My approach to items on my "to do" list is usually haphazard and this week was no exception. I finished cleaning up the leaf debris on the front slope on the southwest end of my garden, deadheading and cutting back plants in the process. As one thing inevitably leads to another, I ended up doing some pruning and planting in the process too.
|I pulled the remains of a sunflower from this pot and transplanted 3 Pelargonium schizopetalum I removed from another container in early summer. The tuberous plants produce unusual flowers (which you can find in a 2022 post here).
|In Wednesday's post, I remarked that I'd "liberated" several pups of an Aloe striata x maculata. I went ahead with the plan I'd mentioned, removing the large Aeonium arboreum that occupied the spot next to the mother plant and planting 4 of the pups there. I also removed a matching clump of Aeonium on the opposite side of the path (atop the retaining wall) to give a Pennisetum 'Fireworks' an opportunity to spread out.
|In addition to the mother Aloe striata x maculata and its pups, this upper tier of the front slope contains 2 'Moonglow' Aloes, as well as several smaller succulents
|Here's a closer look at the mother Aloe and 3 of the pups on the right. The next tier contains 2 more Aloe striata-maculata and an Agave gypsophila. The latter is looking sad but I think it may recover.
The south end of the front slope looks neater, which will do for now, but I expect I may end up beheading and replanting a lot of the Aeonium arboreum on either end of this section of the garden before the year's out.
|Wide shot of the roughly terraced front slope showing the replanted upper tier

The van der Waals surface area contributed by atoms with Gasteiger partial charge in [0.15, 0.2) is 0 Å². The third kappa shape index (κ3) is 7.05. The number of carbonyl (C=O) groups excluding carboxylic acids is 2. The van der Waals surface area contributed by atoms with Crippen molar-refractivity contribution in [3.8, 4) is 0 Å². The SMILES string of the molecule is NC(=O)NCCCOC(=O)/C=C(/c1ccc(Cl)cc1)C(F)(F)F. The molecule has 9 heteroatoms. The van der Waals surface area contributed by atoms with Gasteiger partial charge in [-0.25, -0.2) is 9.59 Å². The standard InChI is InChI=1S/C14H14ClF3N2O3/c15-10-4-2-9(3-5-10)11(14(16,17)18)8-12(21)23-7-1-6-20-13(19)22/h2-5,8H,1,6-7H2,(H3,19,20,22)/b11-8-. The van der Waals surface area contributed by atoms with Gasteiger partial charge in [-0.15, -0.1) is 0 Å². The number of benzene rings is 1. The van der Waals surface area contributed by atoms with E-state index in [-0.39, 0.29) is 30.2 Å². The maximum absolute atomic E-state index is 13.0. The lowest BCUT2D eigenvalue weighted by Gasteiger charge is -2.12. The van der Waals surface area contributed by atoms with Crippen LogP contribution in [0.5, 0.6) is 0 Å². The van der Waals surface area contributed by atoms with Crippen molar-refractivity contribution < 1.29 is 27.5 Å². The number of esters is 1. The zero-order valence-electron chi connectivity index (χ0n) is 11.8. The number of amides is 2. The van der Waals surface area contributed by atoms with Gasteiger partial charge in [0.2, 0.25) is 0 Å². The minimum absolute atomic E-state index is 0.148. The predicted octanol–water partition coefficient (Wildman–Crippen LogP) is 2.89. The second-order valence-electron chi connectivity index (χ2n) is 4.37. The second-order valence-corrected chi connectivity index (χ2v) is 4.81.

|Wide shot of the area to the left of the pineapple guava tree, showing some of the large Agave desmettiana 'Variegata' planted there in 2018 as pups
Work on the street-side succulent bed also continued. Taking out the stump of the Auranticarpa rhombifolia that died seemed to be a bigger job that the prior removals of these tree-like shrubs in 2016 and 2020; however, maybe our memories are faulty.
|Photo of my husband's work midway through the process
In addition to that stump, I asked my husband to remove three large agave rosettes that were trailing into the street. An electric saw make that a lot easier than digging out the stump.
What didn't get done was removing the Aeoniums sticking out under the Xylosma congestum hedge. It was on my (augmented) "to do" list but gardeners working across the street chose to deposit the debris that wouldn't fit into our neighbor's own green recycle bin into ours so there was no space to cram in the succulents.
We've a chance of rain this weekend, although I'm not going to count on it until I see it. However, as the first Santa Ana wind event of the season is expected on Monday, bringing a heightened risk of wildfires with it, a little preemptive rain would be helpful. I'll close with some of the latest bright spots, courtesy of my cutting garden.
|Three more dahlias are blooming at last! Left to right are: Dahlias 'Breakout', 'Calin', and 'Lady Darlene'.
|Aeoniums aren't the only thing I have in overabundance right now. I met 3 friends for lunch yesterday and arrived bearing dahlias.
Best wished for a wonderful weekend!
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